Securing Your Website

This article was originally written for ArrowQuick Solutions, a technology consultancy for small businesses.

Posted on February 3, 2011

A safe website experience is especially important for sites that conduct transactions (e-commerce) or collect sensitive information, but security should be considered for smaller, simple sites as well.


I touched on the secure sockets layer (SSL) briefly in my article Starting an E-commerce Website. SSL encrypts traffic between the visitor and the web server, so that credit card numbers, passwords, and other sensitive information is protected from prying eyes. You may have noticed the “http:” prefix in your browser’s address bar changing to “https:” when you go to a secure webpage. More likely, you have noticed a padlock icon, which also indicates if a webpage is encrypted or not.

In order to use SSL on your site, you need to buy an SSL certificate from a certificate authority and install it on the web server. Certificate authorities are companies that sell digital certificates. They are trusted by the browser makers because they verify your identity and ownership of your website, thereby establishing a “chain of trust” from you to your website visitors.

Certificates are tied to a specific host name, or set of host names, such as “”. If you just have one site, then you could buy a certificate that includes, for example, both “” and “”. If you have another site, then you would need to buy another certificate to secure that domain. (If you buy a multi-domain certificate, then you could add multiple sites to a single certificate.)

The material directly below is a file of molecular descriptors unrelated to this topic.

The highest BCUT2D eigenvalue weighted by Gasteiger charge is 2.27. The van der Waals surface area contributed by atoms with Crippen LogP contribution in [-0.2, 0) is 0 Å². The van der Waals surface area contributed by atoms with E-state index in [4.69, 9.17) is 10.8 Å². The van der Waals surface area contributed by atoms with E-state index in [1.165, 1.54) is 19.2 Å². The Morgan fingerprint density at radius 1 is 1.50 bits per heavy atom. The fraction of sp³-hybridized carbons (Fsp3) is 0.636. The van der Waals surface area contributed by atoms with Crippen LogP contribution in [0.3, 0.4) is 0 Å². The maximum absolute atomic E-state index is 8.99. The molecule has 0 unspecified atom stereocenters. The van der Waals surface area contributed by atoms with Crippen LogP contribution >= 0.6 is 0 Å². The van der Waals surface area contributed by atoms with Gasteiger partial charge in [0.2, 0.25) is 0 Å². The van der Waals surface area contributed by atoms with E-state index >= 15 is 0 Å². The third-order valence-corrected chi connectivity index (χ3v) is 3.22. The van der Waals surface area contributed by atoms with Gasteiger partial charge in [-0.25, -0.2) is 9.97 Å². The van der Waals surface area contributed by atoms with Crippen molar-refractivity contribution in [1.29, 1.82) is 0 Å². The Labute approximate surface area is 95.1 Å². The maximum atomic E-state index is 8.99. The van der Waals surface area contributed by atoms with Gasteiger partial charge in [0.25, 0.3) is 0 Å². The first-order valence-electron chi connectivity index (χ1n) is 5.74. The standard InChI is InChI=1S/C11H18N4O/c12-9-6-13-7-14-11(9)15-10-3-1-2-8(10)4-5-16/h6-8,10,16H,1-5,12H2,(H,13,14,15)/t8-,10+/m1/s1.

Site Seals

Almost all SSL certificates come with a site seal. By including a bit of code on your website, you can show visitors a badge that confirms that the site is encrypted. Visitors can usually click on it to get details about the certificate.

Sample SSL seal.

An example of an SSL seal.

These seals don’t actually secure anything themselves; they only provide a reassurance to visitors that the site is encrypted. However, if you’re in a business where security is very important (banks, e-commerce, high-risk transactions), then this could make a big difference in convincing customers to do business with you.

There are also a number of companies that offer active verification services, from website security scanning to customer privacy to business verification. If you pass their tests, you can place their seal on your website. Again, the idea is that customers will view it as a seal of approval from a trusted authority. The quality between companies can vary wildly, so be sure to do your research on effectiveness and reputation.

Sample privacy seal.

An example of a privacy verification seal.

BBB seal.

One of the most well-known trust authorities is the Better Business Bureau.


An SSL certificate only encrypts traffic between your customer and the web server; a security hole on the server or in the workplace could still leave your customers open to attack.

There are some basic steps you should take:

  • Make sure the software running your website is up-to-date.
  • Be sure that you are using hard-to-guess passwords.
  • Always encrypt sensitive information stored in files or databases on your server.
  • Restrict access to only the employees that need the information.
  • The computers at your business location should also be protected with anti-virus and anti-spyware programs.

Is Your Website Secure?

In this article I’ve just touched on how to begin securing your website; computer security is an industry in itself, and should be an ongoing practice of your business. We recommend you hire professionals to perform regular audits and fix any problems — might I recommend some experts that I know of? :)

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